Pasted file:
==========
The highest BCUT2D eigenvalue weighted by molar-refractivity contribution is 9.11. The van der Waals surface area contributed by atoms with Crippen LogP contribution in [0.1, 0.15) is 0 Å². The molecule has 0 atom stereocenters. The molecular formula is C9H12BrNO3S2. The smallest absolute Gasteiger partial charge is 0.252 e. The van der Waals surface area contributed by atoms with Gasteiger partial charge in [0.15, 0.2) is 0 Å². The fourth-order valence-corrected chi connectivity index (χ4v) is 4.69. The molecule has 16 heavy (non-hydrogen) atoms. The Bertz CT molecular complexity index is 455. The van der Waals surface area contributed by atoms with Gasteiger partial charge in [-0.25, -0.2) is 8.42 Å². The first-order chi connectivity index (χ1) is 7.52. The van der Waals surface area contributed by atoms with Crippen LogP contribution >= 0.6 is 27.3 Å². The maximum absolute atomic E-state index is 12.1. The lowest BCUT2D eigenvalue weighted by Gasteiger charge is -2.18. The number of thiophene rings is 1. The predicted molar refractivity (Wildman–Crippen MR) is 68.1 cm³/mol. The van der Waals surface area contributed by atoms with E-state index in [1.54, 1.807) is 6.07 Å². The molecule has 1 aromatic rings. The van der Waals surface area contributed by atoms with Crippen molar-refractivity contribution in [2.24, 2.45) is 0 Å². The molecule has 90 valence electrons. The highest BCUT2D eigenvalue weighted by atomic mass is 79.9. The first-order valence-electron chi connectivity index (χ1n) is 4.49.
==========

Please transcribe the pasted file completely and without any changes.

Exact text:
The highest BCUT2D eigenvalue weighted by molar-refractivity contribution is 9.11. The van der Waals surface area contributed by atoms with Crippen LogP contribution in [0.1, 0.15) is 0 Å². The molecule has 0 atom stereocenters. The molecular formula is C9H12BrNO3S2. The smallest absolute Gasteiger partial charge is 0.252 e. The van der Waals surface area contributed by atoms with Gasteiger partial charge in [0.15, 0.2) is 0 Å². The fourth-order valence-corrected chi connectivity index (χ4v) is 4.69. The molecule has 16 heavy (non-hydrogen) atoms. The Bertz CT molecular complexity index is 455. The van der Waals surface area contributed by atoms with Gasteiger partial charge in [-0.25, -0.2) is 8.42 Å². The first-order chi connectivity index (χ1) is 7.52. The van der Waals surface area contributed by atoms with Crippen LogP contribution >= 0.6 is 27.3 Å². The maximum absolute atomic E-state index is 12.1. The lowest BCUT2D eigenvalue weighted by Gasteiger charge is -2.18. The number of thiophene rings is 1. The predicted molar refractivity (Wildman–Crippen MR) is 68.1 cm³/mol. The van der Waals surface area contributed by atoms with E-state index in [1.54, 1.807) is 6.07 Å². The molecule has 1 aromatic rings. The van der Waals surface area contributed by atoms with Crippen molar-refractivity contribution in [2.24, 2.45) is 0 Å². The molecule has 90 valence electrons. The highest BCUT2D eigenvalue weighted by atomic mass is 79.9. The first-order valence-electron chi connectivity index (χ1n) is 4.49.